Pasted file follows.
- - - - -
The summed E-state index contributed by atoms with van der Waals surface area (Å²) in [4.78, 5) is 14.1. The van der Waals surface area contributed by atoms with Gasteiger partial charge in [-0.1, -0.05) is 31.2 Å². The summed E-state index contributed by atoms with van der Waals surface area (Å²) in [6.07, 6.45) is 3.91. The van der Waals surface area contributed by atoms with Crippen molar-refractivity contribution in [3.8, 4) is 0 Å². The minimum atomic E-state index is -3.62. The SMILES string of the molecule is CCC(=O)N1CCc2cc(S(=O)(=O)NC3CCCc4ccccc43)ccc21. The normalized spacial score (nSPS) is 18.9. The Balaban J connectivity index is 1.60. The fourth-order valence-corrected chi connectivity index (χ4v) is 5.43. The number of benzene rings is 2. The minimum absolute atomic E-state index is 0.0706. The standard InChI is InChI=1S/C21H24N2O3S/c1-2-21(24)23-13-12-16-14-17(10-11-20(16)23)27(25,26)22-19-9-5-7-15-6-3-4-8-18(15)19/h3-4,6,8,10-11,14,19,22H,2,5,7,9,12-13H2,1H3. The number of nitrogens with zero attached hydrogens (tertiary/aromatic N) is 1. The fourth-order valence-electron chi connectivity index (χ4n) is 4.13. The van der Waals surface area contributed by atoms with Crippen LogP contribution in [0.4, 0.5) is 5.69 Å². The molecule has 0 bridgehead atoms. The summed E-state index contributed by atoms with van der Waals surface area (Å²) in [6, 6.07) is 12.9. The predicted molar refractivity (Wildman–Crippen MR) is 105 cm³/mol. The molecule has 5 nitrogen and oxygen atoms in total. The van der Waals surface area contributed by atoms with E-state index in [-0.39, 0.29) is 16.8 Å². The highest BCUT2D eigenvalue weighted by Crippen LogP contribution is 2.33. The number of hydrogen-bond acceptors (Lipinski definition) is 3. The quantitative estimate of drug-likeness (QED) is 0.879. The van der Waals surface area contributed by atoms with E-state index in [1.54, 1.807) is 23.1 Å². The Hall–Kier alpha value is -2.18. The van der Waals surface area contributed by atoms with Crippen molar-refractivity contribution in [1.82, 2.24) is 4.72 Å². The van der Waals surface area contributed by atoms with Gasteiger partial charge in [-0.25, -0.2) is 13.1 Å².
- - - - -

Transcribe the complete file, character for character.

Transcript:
The summed E-state index contributed by atoms with van der Waals surface area (Å²) in [4.78, 5) is 14.1. The van der Waals surface area contributed by atoms with Gasteiger partial charge in [-0.1, -0.05) is 31.2 Å². The summed E-state index contributed by atoms with van der Waals surface area (Å²) in [6.07, 6.45) is 3.91. The van der Waals surface area contributed by atoms with Crippen molar-refractivity contribution in [3.8, 4) is 0 Å². The minimum atomic E-state index is -3.62. The SMILES string of the molecule is CCC(=O)N1CCc2cc(S(=O)(=O)NC3CCCc4ccccc43)ccc21. The normalized spacial score (nSPS) is 18.9. The Balaban J connectivity index is 1.60. The fourth-order valence-corrected chi connectivity index (χ4v) is 5.43. The number of benzene rings is 2. The minimum absolute atomic E-state index is 0.0706. The standard InChI is InChI=1S/C21H24N2O3S/c1-2-21(24)23-13-12-16-14-17(10-11-20(16)23)27(25,26)22-19-9-5-7-15-6-3-4-8-18(15)19/h3-4,6,8,10-11,14,19,22H,2,5,7,9,12-13H2,1H3. The number of nitrogens with zero attached hydrogens (tertiary/aromatic N) is 1. The fourth-order valence-electron chi connectivity index (χ4n) is 4.13. The van der Waals surface area contributed by atoms with Crippen LogP contribution in [0.4, 0.5) is 5.69 Å². The molecule has 0 bridgehead atoms. The summed E-state index contributed by atoms with van der Waals surface area (Å²) in [6, 6.07) is 12.9. The predicted molar refractivity (Wildman–Crippen MR) is 105 cm³/mol. The molecule has 5 nitrogen and oxygen atoms in total. The van der Waals surface area contributed by atoms with E-state index in [-0.39, 0.29) is 16.8 Å². The highest BCUT2D eigenvalue weighted by Crippen LogP contribution is 2.33. The number of hydrogen-bond acceptors (Lipinski definition) is 3. The quantitative estimate of drug-likeness (QED) is 0.879. The van der Waals surface area contributed by atoms with E-state index in [1.54, 1.807) is 23.1 Å². The Hall–Kier alpha value is -2.18. The van der Waals surface area contributed by atoms with Crippen molar-refractivity contribution in [1.82, 2.24) is 4.72 Å². The van der Waals surface area contributed by atoms with Gasteiger partial charge in [-0.25, -0.2) is 13.1 Å².